In 1998, NRCan initiated the Value-Added Program, a four year program aiming to enhance the competitiveness of the value-added wood industry. The Program provided $1 million per year to Forintek Canada Corp. to conduct value-added wood product researchBuilding on the Value-Added Program, in May 2002, the Government of Canada announced an expansion of the Program, renamed the Value-Added Research Initiative (later renamed the Value to Wood Program). This expansion brought universities into the program to create lasting collaboration, connections and networks.
In 2007, 2009 and 2011, the federal government renewed the Value to Wood Program to continue to facilitate the productivity and competitiveness of Canada's value-added wood sector by funding needs-based research, and providing advisory services to industry. Up to March 31, 2012, the program funded research at the University of New Brunswick, Laval University, the University of Toronto, the University of British Columbia, and FPInnovations. As of April 2012, funding for value-added wood products manufacturing at FPInnovations continues to be provided through the federal Forest Innovation Program.
Through a network of Industry Advisors across the country, Value to Wood continues to transfer the results of the research to manufacturers and provides direct technical advice.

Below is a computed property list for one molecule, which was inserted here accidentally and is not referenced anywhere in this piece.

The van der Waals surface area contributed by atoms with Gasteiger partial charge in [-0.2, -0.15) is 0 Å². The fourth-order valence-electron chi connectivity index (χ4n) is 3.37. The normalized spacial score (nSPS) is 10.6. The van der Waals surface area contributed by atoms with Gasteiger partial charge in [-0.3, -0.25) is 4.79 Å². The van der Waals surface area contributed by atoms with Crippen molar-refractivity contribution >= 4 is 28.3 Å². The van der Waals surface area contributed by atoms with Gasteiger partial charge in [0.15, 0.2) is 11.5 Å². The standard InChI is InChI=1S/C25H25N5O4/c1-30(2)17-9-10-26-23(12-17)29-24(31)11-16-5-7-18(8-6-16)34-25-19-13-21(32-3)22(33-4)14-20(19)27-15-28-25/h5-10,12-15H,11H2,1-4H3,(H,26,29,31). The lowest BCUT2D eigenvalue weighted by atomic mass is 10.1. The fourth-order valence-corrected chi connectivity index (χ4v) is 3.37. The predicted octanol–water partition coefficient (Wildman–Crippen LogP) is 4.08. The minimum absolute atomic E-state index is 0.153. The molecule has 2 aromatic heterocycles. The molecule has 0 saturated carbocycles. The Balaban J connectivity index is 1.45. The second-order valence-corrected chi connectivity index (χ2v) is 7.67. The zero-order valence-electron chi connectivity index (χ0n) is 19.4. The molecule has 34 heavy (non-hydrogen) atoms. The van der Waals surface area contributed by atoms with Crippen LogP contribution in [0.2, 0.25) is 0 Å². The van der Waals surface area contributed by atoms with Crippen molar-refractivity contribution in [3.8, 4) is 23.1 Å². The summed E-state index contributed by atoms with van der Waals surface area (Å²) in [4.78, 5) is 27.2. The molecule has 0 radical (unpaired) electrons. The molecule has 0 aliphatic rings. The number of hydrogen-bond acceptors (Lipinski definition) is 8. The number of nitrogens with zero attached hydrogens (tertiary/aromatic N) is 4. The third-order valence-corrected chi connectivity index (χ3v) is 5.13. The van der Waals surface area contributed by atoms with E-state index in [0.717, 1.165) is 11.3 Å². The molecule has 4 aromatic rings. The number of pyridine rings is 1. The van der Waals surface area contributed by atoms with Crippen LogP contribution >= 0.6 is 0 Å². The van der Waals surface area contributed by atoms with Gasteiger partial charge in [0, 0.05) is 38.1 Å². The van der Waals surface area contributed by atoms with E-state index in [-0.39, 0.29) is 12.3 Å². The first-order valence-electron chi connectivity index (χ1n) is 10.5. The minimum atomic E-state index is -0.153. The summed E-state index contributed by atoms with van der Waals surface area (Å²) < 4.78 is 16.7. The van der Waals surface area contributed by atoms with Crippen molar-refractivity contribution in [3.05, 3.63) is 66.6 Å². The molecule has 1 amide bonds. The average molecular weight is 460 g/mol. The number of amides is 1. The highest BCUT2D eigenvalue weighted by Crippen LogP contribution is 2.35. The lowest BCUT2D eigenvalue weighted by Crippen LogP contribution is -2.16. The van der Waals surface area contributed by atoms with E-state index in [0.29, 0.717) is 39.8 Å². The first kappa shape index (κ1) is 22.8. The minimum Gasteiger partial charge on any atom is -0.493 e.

Value to Wood has demonstrated results for the secondary wood products industry. An independent audit of the program found, for example, that research projects on the performance of fingerjointing and I-Joists resulted in new and improved products, new process standards, and a product quality guide/handbook. This resulted in an estimated economic impact of over $10 million annually to the finger jointing and I-joist manufacturing sector.
Another research project identified the most effective durable factory applied finishes for wood siding and other wood products exposed to the weather. As a result, firms manufacturing wood siding for exterior cladding have adjusted their choice of finishes and finishing processes to improve durability based on this research. Lastly, two projects (by UBC and FPInnovations) on the integrated protection of structural composites for exterior exposure have helped manufacturers of glulam to improve the coatings used to reduce delamination and improve long term performance. These are but a few examples of how the Value to Wood Program is supporting industry through applied research: look through our research projects to discover research pertinent to your company.
To help transfer the research results to industry, FPInnovations manages a network of Industry Advisors across the country. This network has grown significantly from 14 Industry Advisors in 2002, to 36 in 2008, and over the years has worked on hundreds of projects with value-added manufacturers. Contact us to find out how an Industry Advisor can help your company, or submit your question online.
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